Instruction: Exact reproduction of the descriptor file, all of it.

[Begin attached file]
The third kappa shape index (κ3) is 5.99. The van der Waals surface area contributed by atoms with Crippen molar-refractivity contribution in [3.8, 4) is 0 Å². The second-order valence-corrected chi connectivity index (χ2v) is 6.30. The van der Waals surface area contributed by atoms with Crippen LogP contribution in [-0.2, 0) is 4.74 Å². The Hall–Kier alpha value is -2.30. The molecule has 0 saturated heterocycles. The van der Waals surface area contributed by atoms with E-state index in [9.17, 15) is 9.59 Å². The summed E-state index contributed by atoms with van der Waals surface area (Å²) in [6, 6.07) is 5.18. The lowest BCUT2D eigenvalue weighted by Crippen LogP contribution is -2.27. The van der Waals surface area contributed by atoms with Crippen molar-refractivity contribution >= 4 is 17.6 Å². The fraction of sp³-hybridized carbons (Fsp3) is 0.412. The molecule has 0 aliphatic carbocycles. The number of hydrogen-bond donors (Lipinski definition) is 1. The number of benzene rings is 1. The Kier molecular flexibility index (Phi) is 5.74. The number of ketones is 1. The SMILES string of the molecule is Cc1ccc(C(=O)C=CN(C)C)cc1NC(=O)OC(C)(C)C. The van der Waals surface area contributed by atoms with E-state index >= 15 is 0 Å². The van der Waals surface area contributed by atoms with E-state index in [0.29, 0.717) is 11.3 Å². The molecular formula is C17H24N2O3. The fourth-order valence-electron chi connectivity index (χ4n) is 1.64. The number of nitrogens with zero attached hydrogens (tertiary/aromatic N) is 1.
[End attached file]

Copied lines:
The third kappa shape index (κ3) is 5.99. The van der Waals surface area contributed by atoms with Crippen molar-refractivity contribution in [3.8, 4) is 0 Å². The second-order valence-corrected chi connectivity index (χ2v) is 6.30. The van der Waals surface area contributed by atoms with Crippen LogP contribution in [-0.2, 0) is 4.74 Å². The Hall–Kier alpha value is -2.30. The molecule has 0 saturated heterocycles. The van der Waals surface area contributed by atoms with E-state index in [9.17, 15) is 9.59 Å². The summed E-state index contributed by atoms with van der Waals surface area (Å²) in [6, 6.07) is 5.18. The lowest BCUT2D eigenvalue weighted by Crippen LogP contribution is -2.27. The van der Waals surface area contributed by atoms with Crippen molar-refractivity contribution >= 4 is 17.6 Å². The fraction of sp³-hybridized carbons (Fsp3) is 0.412. The molecule has 0 aliphatic carbocycles. The number of hydrogen-bond donors (Lipinski definition) is 1. The number of benzene rings is 1. The Kier molecular flexibility index (Phi) is 5.74. The number of ketones is 1. The SMILES string of the molecule is Cc1ccc(C(=O)C=CN(C)C)cc1NC(=O)OC(C)(C)C. The van der Waals surface area contributed by atoms with E-state index >= 15 is 0 Å². The van der Waals surface area contributed by atoms with E-state index in [0.29, 0.717) is 11.3 Å². The molecular formula is C17H24N2O3. The fourth-order valence-electron chi connectivity index (χ4n) is 1.64. The number of nitrogens with zero attached hydrogens (tertiary/aromatic N) is 1.